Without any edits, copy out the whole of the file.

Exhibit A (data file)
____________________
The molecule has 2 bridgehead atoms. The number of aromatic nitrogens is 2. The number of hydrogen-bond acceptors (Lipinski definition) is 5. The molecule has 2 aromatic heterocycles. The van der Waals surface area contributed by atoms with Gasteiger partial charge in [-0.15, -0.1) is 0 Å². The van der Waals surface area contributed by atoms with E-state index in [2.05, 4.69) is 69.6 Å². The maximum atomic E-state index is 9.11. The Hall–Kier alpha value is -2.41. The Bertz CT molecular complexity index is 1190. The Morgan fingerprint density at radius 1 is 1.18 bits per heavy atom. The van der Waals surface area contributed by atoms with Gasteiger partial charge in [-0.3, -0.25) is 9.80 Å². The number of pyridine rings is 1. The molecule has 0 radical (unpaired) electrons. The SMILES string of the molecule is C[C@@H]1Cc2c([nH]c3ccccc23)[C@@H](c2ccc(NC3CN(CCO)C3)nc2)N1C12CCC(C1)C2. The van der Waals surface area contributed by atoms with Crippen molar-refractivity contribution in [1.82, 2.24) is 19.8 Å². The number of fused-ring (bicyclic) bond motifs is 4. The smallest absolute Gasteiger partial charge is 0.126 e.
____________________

The molecule has 2 bridgehead atoms. The number of aromatic nitrogens is 2. The number of hydrogen-bond acceptors (Lipinski definition) is 5. The molecule has 2 aromatic heterocycles. The van der Waals surface area contributed by atoms with Gasteiger partial charge in [-0.15, -0.1) is 0 Å². The van der Waals surface area contributed by atoms with E-state index in [2.05, 4.69) is 69.6 Å². The maximum atomic E-state index is 9.11. The Hall–Kier alpha value is -2.41. The Bertz CT molecular complexity index is 1190. The Morgan fingerprint density at radius 1 is 1.18 bits per heavy atom. The van der Waals surface area contributed by atoms with Gasteiger partial charge in [-0.3, -0.25) is 9.80 Å². The number of pyridine rings is 1. The molecule has 0 radical (unpaired) electrons. The SMILES string of the molecule is C[C@@H]1Cc2c([nH]c3ccccc23)[C@@H](c2ccc(NC3CN(CCO)C3)nc2)N1C12CCC(C1)C2. The van der Waals surface area contributed by atoms with Crippen molar-refractivity contribution in [1.82, 2.24) is 19.8 Å². The number of fused-ring (bicyclic) bond motifs is 4. The smallest absolute Gasteiger partial charge is 0.126 e.